The Italian bishop who allegedly told a group of children that Santa Claus does not exist has admitted that he was one of the children that Santa missed out when he was younger.
He claimed that the white-bearded figure had not bothered with him, because his dad did not have a job and could not pay for the gift, and that the real St Nicholas would not have distinguished between rich and poor.
Monsignor Antonio Stagliano, the bishop of Noto, which is a city in the province of Syracuse, on the southern Italian island of Sicily, made international headlines when he allegedly told a group of children that Father Christmas did not exist.
And now he has defended his speech and doubled down, saying that he only meant that the jolly, red-suited figure who brings children presents, is nothing more than the product of a “consumer society”.
The Bishop is quoted in local Italian media outlet Fanpage as claiming that he never said that Santa Claus does not exist. He said: “In reality I never said this. I made a long speech to explain the difference between real figures and invented figures, imaginary ones.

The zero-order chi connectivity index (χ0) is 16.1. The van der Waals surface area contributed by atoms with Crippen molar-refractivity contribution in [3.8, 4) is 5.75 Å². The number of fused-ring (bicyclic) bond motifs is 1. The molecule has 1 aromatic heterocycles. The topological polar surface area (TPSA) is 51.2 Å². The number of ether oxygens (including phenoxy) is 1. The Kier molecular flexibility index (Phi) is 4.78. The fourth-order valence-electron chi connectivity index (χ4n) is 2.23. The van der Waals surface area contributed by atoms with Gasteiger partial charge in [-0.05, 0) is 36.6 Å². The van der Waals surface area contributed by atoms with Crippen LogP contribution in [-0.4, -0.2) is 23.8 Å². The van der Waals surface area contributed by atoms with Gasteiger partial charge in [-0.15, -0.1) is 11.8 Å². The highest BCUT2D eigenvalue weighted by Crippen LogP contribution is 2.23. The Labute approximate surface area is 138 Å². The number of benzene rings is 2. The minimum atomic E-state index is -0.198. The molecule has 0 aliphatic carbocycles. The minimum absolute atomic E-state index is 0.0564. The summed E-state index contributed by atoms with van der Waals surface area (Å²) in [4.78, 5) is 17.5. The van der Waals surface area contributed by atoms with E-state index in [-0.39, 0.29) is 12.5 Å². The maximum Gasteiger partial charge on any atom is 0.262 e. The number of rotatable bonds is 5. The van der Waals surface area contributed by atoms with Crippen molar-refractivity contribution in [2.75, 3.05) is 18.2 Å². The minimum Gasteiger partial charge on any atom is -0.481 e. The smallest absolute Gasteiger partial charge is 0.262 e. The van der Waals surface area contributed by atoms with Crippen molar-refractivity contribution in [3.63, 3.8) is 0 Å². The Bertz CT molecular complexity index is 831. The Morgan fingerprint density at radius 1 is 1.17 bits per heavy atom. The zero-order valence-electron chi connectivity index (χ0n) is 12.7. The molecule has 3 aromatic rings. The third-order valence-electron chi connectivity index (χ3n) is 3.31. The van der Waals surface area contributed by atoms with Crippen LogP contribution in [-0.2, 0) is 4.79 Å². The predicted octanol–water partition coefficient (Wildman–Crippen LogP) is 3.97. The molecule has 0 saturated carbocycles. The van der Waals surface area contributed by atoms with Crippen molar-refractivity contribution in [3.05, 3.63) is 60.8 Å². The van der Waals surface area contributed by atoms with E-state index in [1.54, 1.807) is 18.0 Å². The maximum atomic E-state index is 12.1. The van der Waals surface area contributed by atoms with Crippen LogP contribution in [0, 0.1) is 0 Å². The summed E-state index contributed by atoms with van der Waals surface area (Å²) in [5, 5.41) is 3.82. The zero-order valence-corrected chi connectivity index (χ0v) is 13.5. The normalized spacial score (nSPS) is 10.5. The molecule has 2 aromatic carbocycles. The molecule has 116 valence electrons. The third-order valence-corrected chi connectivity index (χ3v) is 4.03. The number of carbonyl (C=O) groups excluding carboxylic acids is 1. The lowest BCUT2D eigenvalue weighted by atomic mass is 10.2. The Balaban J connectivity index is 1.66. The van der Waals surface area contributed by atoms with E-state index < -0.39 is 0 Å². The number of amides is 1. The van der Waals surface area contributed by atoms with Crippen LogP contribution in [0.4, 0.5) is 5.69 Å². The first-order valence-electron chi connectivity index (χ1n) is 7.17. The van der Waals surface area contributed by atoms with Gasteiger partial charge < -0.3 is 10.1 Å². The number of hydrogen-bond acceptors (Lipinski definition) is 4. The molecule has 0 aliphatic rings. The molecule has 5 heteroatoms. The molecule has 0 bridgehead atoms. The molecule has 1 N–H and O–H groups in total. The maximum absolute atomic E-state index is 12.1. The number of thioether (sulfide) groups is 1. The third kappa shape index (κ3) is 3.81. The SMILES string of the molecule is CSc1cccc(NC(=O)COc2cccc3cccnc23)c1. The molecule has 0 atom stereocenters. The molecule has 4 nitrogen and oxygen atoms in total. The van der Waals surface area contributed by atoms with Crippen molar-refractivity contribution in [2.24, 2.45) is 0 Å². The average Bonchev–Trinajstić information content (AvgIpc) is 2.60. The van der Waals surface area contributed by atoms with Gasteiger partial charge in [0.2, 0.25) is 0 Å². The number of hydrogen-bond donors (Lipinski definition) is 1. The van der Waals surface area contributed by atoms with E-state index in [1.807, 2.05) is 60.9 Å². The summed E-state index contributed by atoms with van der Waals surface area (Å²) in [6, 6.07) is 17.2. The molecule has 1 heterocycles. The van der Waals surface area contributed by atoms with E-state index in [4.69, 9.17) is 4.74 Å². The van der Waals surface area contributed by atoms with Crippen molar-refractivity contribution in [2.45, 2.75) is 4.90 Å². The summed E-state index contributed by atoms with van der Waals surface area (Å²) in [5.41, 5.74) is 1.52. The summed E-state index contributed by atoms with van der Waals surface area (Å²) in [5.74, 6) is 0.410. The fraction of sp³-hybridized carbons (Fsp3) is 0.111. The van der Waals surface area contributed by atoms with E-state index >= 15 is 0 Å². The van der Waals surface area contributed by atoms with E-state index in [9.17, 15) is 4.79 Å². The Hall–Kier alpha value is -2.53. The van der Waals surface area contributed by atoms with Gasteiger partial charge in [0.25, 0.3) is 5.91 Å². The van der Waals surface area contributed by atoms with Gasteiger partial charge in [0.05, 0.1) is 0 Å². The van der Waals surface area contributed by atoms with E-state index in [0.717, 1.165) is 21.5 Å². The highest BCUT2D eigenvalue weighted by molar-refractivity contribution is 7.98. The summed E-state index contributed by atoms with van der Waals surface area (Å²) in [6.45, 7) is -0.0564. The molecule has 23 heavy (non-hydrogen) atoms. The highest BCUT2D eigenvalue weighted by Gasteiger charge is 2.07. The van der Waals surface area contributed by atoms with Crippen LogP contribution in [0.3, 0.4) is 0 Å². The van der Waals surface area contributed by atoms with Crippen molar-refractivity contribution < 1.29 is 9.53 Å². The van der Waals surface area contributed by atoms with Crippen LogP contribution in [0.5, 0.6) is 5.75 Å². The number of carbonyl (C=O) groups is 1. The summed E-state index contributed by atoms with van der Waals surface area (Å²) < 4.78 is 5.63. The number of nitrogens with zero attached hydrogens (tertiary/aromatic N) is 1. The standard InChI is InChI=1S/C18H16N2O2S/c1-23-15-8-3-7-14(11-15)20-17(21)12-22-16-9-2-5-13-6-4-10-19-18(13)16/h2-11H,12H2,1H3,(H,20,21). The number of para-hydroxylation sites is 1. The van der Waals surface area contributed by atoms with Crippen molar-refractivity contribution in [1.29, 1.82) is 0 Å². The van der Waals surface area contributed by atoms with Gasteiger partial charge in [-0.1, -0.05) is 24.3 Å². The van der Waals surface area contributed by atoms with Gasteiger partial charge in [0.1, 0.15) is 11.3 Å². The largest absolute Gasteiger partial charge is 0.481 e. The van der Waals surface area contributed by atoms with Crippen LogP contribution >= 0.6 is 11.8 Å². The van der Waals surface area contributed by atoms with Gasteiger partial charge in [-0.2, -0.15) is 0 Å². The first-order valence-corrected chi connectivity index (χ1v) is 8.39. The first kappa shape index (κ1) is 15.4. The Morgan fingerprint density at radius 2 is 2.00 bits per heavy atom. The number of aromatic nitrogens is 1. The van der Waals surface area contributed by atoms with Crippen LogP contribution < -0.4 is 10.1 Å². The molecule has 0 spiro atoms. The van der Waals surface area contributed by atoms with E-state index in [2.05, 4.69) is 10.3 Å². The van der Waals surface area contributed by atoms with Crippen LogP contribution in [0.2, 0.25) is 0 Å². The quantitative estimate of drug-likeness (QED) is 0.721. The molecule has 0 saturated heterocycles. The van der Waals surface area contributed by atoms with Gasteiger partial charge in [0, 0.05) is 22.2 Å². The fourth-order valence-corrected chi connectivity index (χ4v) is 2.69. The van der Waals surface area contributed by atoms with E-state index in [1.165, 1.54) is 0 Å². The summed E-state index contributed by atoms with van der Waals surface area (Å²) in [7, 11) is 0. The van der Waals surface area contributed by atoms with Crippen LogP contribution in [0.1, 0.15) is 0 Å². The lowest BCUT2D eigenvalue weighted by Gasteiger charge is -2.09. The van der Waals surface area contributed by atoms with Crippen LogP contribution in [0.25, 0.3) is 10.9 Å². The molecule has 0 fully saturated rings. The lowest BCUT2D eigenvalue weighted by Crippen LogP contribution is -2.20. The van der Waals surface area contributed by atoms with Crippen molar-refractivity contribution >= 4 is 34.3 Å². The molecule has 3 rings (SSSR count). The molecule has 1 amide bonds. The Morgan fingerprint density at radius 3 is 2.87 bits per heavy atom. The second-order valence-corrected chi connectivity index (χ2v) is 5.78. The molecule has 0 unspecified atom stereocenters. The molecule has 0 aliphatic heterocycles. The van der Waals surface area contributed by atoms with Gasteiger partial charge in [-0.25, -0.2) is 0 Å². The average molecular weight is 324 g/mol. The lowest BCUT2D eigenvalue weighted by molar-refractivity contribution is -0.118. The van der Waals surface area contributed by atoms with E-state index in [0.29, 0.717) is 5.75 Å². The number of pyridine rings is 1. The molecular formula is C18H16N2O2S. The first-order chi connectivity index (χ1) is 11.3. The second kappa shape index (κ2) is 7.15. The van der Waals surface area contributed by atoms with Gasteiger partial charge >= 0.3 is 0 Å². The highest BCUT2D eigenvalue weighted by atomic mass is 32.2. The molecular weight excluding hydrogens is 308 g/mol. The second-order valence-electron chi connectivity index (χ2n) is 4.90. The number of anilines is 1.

“And then, if we want to be honest, when I asked ‘Do you know who invented Santa Claus?’, it was the mayor who spoke and said ‘Coca Cola’.”
He added: “Santa Claus is a product of the supermarket”, a symbol of the “consumer society”.
He joked that this was the real reason why he had made international headlines. He said he had gone after a figure “with which so many people make money”, adding jokingly that “this is not allowed.”
He added: “The figure of Santa Claus, I explained to the children, is inspired by the real figure of San Nicola da Mira- adds the prelate to this magazine – And St. Nicholas, unlike Santa Claus, did not distinguish between rich children and poor children.
“Santa Claus only visits the homes of children who have parents who can afford to buy them a gift . I remember that when I was a child one year he did not visit my house, because that year my father did not work.”
Stagliano also explained that he said what he said “to invite the children, if anything, to open their hearts.”
He added: “To ask that the gifts also go to those who do not have the resources to buy them. Are we not losing the meaning of the words, symbols and actions that as Christians, Catholics, should be the meaning of Christmas?”
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